Hasbro has unleashed its lawyers on a blogger it claims to love.
Martyn Yang of Canberra runs the Urban Taggers: Apartment Warfare blog, a site dedicated to "all things to do with toy blasters," which of course includes Hasbro's extensive line of Nerf guns. So when he received an email from Leigh Gibson, Hasbro's Pacific product manager, offering to supply some Nerf Pinpoint Sights for a promotional giveaway, he was pretty excited. Gibson offered ten of the not-yet-for-sale items to give away to users, plus one for Yang himself - but they never actually arrived.
Instead, six days after giving Hasbro his mailing address, he received a letter from the Baker & McKenzie law firm demanding the removal of "commercially sensitive information and copyright protected images about its unreleased N-Strike Elite 'Rampage' Blaster" and, more disconcertingly, the name, address, email and IP address of whoever supplied him with the images and information.
Yang, to his credit, refused to roll over. He pulled the images from his site but refused to name the source, suggesting instead that someone at Hasbro check out eBay, the Chinese equivalent Taobao, or perhaps do a little Googling to dig up the information itself. In response, Baker & McKenzie lawyer Robert Arnold told Yang that Hasbro "has real concerns about [his] ability to access Nerf products before they are released to the market" and expressed hope that he'd reconsider and discuss the matter further. He also claimed that Hasbro's request for his mailing address had nothing to do with his letter.
"I can only assume that Hasbro really does want to send you some stuff. Hasbro actually admires what you are doing with your blogsite and has no wish to shut you down," Arnold wrote. "But you must understand that Hasbro has got to find out where these samples came from."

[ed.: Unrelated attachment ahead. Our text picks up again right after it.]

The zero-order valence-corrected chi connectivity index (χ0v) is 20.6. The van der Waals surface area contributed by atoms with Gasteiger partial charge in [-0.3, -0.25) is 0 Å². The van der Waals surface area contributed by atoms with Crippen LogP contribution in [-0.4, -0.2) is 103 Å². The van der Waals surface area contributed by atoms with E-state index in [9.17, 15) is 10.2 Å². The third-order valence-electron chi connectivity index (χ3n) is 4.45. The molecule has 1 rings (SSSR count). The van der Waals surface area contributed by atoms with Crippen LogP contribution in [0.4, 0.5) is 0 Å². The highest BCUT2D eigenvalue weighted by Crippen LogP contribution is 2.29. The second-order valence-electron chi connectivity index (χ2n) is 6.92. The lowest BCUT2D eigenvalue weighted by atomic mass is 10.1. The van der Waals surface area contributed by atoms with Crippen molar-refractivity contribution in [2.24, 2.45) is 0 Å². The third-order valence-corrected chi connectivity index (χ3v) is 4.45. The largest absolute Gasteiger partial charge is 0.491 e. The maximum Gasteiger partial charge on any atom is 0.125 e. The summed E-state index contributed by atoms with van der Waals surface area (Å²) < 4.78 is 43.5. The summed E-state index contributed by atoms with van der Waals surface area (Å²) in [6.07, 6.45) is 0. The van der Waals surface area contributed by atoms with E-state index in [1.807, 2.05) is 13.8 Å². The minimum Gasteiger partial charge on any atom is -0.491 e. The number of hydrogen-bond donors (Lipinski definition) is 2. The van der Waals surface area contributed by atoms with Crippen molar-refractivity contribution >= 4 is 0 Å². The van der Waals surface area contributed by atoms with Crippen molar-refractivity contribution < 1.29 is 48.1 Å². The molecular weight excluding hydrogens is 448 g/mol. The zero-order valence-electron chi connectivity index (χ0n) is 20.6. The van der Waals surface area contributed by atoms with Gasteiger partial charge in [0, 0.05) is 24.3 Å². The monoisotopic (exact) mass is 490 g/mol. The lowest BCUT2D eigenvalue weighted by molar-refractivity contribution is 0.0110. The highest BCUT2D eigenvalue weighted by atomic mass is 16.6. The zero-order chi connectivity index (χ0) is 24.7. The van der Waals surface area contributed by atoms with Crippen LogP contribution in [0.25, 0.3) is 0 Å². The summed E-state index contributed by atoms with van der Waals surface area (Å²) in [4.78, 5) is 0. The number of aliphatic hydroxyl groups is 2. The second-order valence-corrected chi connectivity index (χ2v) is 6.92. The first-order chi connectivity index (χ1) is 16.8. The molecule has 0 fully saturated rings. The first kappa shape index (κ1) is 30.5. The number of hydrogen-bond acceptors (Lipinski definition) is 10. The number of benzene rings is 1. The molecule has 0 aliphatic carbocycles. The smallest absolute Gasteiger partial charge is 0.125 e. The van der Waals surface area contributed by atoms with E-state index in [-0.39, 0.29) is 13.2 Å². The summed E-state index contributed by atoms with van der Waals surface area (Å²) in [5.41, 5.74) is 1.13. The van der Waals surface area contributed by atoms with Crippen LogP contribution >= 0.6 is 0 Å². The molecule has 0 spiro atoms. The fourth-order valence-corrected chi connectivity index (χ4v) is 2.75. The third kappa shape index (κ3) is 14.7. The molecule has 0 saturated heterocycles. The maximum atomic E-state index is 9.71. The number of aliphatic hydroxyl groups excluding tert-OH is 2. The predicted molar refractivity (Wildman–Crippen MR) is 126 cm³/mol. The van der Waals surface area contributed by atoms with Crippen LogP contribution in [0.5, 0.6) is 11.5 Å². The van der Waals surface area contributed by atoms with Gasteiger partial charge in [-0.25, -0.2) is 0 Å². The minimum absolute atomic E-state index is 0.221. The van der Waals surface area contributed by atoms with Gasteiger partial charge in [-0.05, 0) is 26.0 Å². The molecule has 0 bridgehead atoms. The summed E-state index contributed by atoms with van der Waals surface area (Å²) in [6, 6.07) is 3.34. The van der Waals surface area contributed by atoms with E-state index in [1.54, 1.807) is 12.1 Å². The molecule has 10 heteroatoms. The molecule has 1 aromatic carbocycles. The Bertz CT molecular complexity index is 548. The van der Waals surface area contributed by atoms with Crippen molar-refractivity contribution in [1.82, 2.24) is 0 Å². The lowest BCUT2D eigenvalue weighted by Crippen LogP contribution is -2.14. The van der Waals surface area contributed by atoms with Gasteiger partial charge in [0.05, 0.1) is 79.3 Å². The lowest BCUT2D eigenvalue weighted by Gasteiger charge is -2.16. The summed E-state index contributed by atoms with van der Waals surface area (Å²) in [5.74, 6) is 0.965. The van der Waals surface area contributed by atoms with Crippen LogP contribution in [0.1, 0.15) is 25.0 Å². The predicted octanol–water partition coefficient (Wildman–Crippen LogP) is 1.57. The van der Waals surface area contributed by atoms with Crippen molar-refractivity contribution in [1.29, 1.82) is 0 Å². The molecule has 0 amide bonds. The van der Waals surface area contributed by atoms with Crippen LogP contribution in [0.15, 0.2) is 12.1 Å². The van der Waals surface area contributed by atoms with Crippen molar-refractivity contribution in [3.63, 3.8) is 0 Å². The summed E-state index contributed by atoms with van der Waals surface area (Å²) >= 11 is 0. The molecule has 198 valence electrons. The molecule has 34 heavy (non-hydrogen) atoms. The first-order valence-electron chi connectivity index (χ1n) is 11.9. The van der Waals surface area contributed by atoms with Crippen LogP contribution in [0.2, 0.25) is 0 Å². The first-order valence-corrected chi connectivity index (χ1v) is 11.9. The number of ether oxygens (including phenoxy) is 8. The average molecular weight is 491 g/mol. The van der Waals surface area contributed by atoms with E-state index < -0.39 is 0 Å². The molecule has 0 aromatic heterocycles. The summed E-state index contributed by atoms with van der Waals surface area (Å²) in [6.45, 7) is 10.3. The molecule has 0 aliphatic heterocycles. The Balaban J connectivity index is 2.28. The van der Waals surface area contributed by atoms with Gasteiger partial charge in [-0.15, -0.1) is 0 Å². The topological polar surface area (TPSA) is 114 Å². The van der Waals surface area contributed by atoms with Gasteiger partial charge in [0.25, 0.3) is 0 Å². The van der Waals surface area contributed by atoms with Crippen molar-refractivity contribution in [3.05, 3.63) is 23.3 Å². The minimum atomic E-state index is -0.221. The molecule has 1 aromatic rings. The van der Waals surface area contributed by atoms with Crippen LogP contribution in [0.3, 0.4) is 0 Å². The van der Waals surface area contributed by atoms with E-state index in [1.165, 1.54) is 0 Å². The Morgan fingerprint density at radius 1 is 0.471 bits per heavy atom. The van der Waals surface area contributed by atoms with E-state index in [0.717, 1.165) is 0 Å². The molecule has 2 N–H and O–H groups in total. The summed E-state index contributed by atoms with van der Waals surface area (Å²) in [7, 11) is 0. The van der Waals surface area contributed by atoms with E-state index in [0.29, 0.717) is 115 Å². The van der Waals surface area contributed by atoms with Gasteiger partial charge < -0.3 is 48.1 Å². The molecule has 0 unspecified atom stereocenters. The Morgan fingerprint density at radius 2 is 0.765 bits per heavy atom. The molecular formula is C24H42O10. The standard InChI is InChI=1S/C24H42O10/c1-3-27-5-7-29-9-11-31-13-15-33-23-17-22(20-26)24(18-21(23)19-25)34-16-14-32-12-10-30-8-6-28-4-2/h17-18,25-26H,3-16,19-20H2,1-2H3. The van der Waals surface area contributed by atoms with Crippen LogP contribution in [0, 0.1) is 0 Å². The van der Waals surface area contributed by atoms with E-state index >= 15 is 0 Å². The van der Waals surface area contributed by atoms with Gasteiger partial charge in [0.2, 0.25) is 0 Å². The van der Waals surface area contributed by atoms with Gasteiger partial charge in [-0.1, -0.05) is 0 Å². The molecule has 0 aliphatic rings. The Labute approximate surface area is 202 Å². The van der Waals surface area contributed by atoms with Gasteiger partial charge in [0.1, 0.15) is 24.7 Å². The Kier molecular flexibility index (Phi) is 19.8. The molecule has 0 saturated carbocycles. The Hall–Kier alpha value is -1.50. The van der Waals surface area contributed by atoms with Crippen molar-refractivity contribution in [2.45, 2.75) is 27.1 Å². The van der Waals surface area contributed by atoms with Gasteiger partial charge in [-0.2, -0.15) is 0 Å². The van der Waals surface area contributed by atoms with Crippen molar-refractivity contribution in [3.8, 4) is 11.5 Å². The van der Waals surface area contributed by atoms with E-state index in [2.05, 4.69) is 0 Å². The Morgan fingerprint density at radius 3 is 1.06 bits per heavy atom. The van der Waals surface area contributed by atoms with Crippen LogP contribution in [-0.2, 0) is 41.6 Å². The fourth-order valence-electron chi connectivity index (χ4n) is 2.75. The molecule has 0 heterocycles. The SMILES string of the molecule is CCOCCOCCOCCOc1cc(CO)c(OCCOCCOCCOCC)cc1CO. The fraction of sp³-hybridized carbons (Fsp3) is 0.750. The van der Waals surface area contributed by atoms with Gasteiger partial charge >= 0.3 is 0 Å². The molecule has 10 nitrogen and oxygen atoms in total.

But three weeks after that, the situation went downhill even further when Yang's neighbors told him that a couple of "creepy people" had been hanging around his apartment. They turned out to be "representatives" of Baker & McKenzie, possibly private investigators hired by the firm, and they wanted to talk to him. Yang, "taken aback [and] shocked by the ambushing," agreed, but then fired off another lengthy letter to Arnold reiterating his position. He also forwarded a breakdown of the entire exchange to the Office of the New South Wales Legal Services Commissioner.
"I was very, very disappointed with Hasbro... People are often surprised that my blog is all done for free and for the geeky love of Nerf," Yang told Crikey. "As a consumer and long-time fan, I felt that the far from up-front emails from Hasbro and their lawyers were very poor behavior from such a large and sophisticated organization."
Representatives of Baker & McKenzie refused to comment on the matter, while Gibson hung up on Crikey when asked whether Hasbro had pulled the ol' switcheroo on Yang to get his address.